The developmental transition between larval and adult stages that can include extreme morphological transformations.
Active at night.
Reproduces by laying eggs.
Reproduces by eggs which remain in the mother's body until they are ready to hatch. When the young emerge, they are born live, with only a membrane to break out of.
Parotid Glands
Paired glands in the form of large bumps. In toads, these are located behind the eyes on the neck and secrete toxic substances used for defense.
Parietal Eye
A light-sensing organ on the top of the head, found in some lizards.
The shell covering the underside (bottom) of a turtle or other animal
Said of an animal that eats lizards.
A method of locomotion used by some snakes, for traveling across loose surfaces such as sand.
Sexual Dimorphism
Refers to a species where the males and females are different in appearance. This can be a difference in size, or in other visual features.
Snout-Vent Length
A standard measurement of body length. The measurement is from the tip of the nose (snout) to the anus (vent), and excludes the tail.
In salamanders, males will deposit a ball of sperm, or male reproductive cells, on the ground after courtship with the female. The female will use her cloaca to grasp the spermatophore to complete copulation.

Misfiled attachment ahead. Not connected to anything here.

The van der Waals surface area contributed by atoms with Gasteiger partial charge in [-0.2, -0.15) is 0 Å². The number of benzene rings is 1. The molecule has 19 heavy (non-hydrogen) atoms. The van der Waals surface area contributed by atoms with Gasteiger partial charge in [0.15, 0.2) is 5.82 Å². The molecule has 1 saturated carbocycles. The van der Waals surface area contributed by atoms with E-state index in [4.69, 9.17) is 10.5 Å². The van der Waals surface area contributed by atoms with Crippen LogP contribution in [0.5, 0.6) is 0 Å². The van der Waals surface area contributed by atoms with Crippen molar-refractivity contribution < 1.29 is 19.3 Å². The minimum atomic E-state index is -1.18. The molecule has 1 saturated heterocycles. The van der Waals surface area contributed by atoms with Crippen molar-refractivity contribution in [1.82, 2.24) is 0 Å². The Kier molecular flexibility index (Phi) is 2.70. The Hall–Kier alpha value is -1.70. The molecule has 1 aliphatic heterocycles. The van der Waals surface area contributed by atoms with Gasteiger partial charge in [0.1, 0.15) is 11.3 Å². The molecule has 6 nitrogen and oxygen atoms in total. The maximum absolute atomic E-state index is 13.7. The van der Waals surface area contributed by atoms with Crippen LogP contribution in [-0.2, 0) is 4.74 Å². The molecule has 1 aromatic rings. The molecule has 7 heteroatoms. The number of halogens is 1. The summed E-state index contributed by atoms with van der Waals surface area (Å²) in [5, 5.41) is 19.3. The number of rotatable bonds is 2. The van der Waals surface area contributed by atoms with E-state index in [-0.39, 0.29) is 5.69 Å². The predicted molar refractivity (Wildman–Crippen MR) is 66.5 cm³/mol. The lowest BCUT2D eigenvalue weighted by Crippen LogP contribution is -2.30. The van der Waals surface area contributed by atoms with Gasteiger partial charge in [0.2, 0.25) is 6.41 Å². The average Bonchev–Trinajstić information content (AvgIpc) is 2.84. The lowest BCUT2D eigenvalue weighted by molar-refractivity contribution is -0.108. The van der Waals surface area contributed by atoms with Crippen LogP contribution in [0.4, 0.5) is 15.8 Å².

The larval stage of frogs. Tadpoles will metamorphosize into adult frogs by losing their tail and gill slits, and developing fore- and hindlimbs.
Tail Separation
A defensive feature found in many lizard species, where the tail vertebrae are easily broken, so that the tail will break off if it is grabbed by a predator. Same as "caudal autonomy."
Type specimen
A specimen which is designated in the publication of a new name for an organism. See holotype
The cloaca of an animal; in reptiles this opening may also serve the reproductive organs. It is seen as a marker of where the body ends and the tail begins, which is hard to determine in some animals, such as snakes.
Referring to the underside of an animal, the "tummy" side.
Remaining in a species only in a much reduced or useless state. Vestigial body parts or organs are evidence of parts that the ancestors of an animal had, but that the modern animal no longer needs or uses. For example, the Rosy Boa bears vestigial traces of the legs of its lizard ancestors.
Tiny bumps on the skin surface. In geckos, villi on the toes allow them to cling to walls and ceilings.
Reproducing by giving birth to live young.